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Rempis and Mates Pull it Together
By Kevin Whitehead
A few moments listening to saxophonist Dave Rempis' quartet is enough to hear why these four mainstays of the North Side improvising scene elected to band together. As Thursday's gig at 3030 confirmed, it's because they listen so well themselves.
The Rempis Quartet free improvises, makes up all the music on the spot. Some free players aim for pure abstraction, blip, blink blop. Rempis and company still think like jazz musicians.
In the course of an improvised set, the quartet -- with Rempis on alto and tenor saxophone, Jim Baker on keyboards and Jason Roebke on bass -- falls into orderly, jazzy episodes. There are solos that proceed by melodic variation, round robins among players and sprints that swing like crazy (thanks to drummer Tim Daisy).
The quartet also has a harmoniousness rare among free ensembles, which is a conspicuous feature of their new CD "Out of Season" (482 Music), recorded at the cozy converted church 3030 last fall.
This is where that close listening comes in, and Jim Baker, on piano or blurping old synthesizer, proves his exceptional musicianship.
Baker hears in harmony. If, say, Rempis improvises a descending phrase on alto, the pianist will identify by ear the pitches involved, and sound the same notes back all together, as a chord. Now the bass player picks one of those notes and starts repeating it, and saxophone and piano take that pitch as a new departure point.
It sounds complicated -- but then, it is. (And I'm dumbing it down.) And while all that's going on, Daisy is pushing the band on a whole other level, rhythmically -- setting the pace for all the other stuff.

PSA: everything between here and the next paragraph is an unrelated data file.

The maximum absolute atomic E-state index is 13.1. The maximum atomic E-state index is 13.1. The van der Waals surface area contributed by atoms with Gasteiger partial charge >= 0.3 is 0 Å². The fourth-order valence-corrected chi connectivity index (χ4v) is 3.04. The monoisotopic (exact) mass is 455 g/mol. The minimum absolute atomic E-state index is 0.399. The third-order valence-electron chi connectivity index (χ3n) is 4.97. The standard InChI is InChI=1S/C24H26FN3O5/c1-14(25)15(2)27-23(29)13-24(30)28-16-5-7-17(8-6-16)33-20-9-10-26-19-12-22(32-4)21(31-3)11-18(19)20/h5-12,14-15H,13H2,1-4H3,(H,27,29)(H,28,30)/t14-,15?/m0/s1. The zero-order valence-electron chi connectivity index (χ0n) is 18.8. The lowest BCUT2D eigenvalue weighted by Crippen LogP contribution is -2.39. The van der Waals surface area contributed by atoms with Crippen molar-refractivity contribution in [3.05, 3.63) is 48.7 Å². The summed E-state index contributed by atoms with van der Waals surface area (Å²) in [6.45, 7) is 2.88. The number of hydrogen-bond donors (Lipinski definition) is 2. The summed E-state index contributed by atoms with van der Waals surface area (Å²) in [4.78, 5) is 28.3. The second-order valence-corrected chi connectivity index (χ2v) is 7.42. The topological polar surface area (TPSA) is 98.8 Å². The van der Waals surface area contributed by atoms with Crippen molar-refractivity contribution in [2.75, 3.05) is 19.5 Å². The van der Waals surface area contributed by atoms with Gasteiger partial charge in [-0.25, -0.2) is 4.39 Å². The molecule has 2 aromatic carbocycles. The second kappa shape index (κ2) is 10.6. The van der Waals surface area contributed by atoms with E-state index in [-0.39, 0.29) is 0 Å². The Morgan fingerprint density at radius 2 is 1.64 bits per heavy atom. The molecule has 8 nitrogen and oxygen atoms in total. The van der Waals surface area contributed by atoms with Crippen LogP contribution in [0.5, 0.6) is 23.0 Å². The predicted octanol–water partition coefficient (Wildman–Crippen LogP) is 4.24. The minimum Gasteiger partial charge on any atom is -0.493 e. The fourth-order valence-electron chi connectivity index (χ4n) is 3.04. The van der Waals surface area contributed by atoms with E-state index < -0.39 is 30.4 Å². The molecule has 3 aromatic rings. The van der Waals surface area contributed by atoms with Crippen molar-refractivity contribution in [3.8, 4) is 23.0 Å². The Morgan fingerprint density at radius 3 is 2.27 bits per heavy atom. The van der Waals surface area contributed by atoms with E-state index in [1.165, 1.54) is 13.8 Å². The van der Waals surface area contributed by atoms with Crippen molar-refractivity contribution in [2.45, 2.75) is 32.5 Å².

The way the drummer plays four tight variations on the same rhythm at once recalls the influential, polymetric genius Tony Williams, most of whose disciples play as LOUD as he did. But Daisy can toss off all that intricate, flashy stuff at a disarmingly low volume. His rhythm is so compelling he doesn't need to shout for the other players to take note. He lets you hear the detail in their playing as well as his own.
Daisy has a good, springy hook-up with Jason Roebke, too. The bassist changes tactics a lot, plucking or bowing alternately, but it doesn't stop his headlong momentum. His pleasingly light and woody tone doesn't slow him down.
Dave Rempis gets better and better, playing alto or tenor with growing confidence and authority. I hear echoes of other saxophonists -- Ken Vandermark's gruff honking, vintage Oliver Lake's blend of earthiness and clean articulation, Marty Ehrlich's piercing high notes and short, striking phrases repeated for effect.
Rempis may not hear it that way, but no matter, because he doesn't really sound like any of them. He sounds like Dave Rempis, telling his own story, even if he borrows a detail here and there.
The idea in jazz, after all, is to tell the old story your way. Which is just what this quartet does. That new CD makes their case.
Kevin Whitehead is a free-lance writer who covers jazz for the Sun-Times.